Beirut: In a new Syrian soap opera, a beautiful green-eyed young woman named Laila is torn over whether to take off the niqab, the billowing black Islamic garb that hides every part of her except her eyes.
"I cannot take this pressure anymore," she says in one episode. "I want to take off the veil."
But her rebelliousness has unintended consequences: She is shunned by society, her mother refuses to take her calls and her brother plots her death.
The 30-episode drama, aired on state TV during Ramadan, has sparked intense debate in this Arab nation of 22 million, which is ruled by a secular, regime that has clamped down on extremism in the past.
The series, titled Ma Malakat Aymanukum, Arabic for What Your Right Hand Possesses, has drawn furious calls from critics who say it distorts Islam's image and praise from others who say it is a realistic portrayal of a sometimes hypocritical Muslim society.
The controversy illuminates a fundamental discord within Syria, which supports groups like Hamas and Hezbollah in their fight against Israel but maintains strict secularism at home.
In July, the government banned students and teachers from wearing the niqab in order to protect Syria's secular identity.
The show's director, Syria's most renowned film and TV soap opera director Najdat Anzour, defended the new series, which he said is based on a true story.
"The show presents the idea of religion as a double-edged weapon. If religion is not taken correctly, it could be easily exploited by certain groups to separate members of the same community and create hostility and sectarian violence," Anzour told The Associated Press.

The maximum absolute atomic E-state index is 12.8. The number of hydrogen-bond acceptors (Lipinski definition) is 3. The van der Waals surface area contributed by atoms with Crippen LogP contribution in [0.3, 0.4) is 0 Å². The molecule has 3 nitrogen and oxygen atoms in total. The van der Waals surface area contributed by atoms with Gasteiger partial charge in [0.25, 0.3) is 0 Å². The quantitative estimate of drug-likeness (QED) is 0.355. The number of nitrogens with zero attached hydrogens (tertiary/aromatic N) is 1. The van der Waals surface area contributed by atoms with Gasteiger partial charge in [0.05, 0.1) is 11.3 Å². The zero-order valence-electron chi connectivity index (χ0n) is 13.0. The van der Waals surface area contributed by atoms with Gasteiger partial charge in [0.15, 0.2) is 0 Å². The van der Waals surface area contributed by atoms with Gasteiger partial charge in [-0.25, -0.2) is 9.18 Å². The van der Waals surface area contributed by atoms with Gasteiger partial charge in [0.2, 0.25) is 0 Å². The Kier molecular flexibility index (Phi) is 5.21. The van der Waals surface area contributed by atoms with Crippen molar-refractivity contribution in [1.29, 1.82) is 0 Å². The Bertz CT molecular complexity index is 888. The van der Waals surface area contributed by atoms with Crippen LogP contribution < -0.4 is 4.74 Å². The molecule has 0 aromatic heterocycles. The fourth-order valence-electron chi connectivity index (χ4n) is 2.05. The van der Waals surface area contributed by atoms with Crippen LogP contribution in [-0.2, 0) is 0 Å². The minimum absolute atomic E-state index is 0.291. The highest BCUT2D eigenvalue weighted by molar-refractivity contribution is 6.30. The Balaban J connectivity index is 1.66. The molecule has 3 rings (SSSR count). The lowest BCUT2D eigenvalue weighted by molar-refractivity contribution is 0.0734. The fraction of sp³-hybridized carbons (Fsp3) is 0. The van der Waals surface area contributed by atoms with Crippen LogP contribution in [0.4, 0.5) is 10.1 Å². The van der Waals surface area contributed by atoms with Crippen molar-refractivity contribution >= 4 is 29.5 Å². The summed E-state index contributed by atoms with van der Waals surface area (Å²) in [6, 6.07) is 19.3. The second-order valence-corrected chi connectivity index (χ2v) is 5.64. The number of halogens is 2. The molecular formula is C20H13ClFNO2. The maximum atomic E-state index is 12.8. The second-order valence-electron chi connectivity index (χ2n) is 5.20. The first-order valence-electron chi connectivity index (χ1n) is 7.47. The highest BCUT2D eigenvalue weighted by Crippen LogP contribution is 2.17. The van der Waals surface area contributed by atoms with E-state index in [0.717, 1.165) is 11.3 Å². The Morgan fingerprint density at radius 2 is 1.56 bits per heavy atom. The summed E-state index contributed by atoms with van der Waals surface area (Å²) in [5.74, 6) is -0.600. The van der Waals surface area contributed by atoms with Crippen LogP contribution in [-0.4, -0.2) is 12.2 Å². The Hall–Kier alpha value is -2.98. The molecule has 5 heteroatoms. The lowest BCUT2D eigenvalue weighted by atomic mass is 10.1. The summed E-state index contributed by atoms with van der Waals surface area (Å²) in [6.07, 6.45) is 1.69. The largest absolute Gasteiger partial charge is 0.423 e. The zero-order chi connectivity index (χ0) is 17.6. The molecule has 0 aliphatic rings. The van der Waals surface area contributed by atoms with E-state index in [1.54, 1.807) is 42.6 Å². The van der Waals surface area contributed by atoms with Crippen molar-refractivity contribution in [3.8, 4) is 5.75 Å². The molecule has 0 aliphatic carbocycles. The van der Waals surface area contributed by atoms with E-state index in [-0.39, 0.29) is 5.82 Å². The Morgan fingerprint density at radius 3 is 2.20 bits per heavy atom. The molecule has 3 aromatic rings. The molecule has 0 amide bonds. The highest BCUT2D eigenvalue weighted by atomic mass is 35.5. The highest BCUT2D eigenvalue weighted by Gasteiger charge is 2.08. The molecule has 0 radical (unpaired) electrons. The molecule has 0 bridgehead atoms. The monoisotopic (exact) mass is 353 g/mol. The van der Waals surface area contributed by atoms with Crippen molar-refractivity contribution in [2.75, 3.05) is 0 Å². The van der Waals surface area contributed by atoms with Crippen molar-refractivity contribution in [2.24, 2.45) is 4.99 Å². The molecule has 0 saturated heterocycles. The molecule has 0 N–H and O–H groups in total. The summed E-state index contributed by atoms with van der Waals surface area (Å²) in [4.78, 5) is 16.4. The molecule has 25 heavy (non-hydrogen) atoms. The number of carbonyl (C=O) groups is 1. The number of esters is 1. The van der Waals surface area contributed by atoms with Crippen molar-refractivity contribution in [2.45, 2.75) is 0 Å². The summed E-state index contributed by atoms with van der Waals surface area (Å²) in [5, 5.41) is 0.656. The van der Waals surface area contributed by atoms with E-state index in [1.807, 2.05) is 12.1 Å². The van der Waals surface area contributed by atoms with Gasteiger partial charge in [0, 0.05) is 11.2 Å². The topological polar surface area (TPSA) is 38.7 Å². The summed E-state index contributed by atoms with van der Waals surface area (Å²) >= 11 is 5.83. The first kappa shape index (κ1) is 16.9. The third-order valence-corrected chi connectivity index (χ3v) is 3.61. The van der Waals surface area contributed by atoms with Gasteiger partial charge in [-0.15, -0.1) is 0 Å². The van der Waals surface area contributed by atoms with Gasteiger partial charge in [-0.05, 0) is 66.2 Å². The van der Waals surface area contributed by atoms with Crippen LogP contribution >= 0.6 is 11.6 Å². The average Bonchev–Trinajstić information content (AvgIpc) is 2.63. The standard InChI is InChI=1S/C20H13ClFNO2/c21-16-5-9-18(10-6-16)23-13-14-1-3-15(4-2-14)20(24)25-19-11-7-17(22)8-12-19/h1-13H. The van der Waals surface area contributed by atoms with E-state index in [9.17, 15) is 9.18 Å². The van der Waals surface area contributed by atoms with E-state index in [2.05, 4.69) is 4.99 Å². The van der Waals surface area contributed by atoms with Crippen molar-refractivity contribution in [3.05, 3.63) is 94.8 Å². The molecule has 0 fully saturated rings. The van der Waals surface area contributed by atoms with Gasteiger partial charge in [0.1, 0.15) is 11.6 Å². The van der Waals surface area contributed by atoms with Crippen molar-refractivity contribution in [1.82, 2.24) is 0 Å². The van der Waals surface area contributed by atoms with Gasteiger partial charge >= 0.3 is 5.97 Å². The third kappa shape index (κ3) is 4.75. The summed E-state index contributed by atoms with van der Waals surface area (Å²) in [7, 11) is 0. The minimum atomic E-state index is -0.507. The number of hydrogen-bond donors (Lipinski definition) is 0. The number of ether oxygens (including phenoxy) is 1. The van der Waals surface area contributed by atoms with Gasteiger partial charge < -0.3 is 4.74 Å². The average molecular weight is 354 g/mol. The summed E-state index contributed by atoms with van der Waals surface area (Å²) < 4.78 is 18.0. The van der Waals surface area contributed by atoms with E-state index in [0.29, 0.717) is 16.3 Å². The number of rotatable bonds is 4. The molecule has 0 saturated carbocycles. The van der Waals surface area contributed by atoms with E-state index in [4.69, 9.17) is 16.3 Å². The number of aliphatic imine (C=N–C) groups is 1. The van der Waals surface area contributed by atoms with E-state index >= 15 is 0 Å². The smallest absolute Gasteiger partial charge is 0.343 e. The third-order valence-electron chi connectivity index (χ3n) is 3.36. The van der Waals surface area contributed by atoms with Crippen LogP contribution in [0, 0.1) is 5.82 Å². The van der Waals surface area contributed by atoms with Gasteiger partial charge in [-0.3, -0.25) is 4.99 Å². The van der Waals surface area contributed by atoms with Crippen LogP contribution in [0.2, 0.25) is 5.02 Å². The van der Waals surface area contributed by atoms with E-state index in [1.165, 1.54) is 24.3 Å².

"It does not aim at reflecting negative aspects of Arab society, but to portray a panoramic drama of an Arab society that is eroding from the inside," he said.
The series also touches on sensitive issues such as prostitution, extramarital sex and terrorism.
Laila's brother pretends to be a devout man while in fact he has an adulterous affair with a school girl. He plots to kill his sister and eventually becomes a jihadist who blows up civilians in Iraq, Syria and Afghanistan.
Alia, another main character, loses her virginity, throwing her into fear and guilt until eventually she decides to undergo a surgical procedure that would restore her hymen.
Four decades of secular rule under the Baath Party — a socialist party founded by a Christian politician in the 20th century — have largely muted sectarian differences in Syria. Also, the state is quick to quash any dissent. In the 1980s, Syria's military killed hundreds in crushing a bloody campaign by Sunni militants to topple the regime of then-President Hafez Al Assad.
Syria has long been viewed by the US as a potentially destabilising force in the Mideast. An ally of Iran and Hezbollah in Lebanon, it has also provided a home for some radical Palestinian groups.
The country is now trying to emerge from years of international isolation. The US reached out to Syria this year in the hopes of drawing it away from Iran, Hezbollah and Hamas.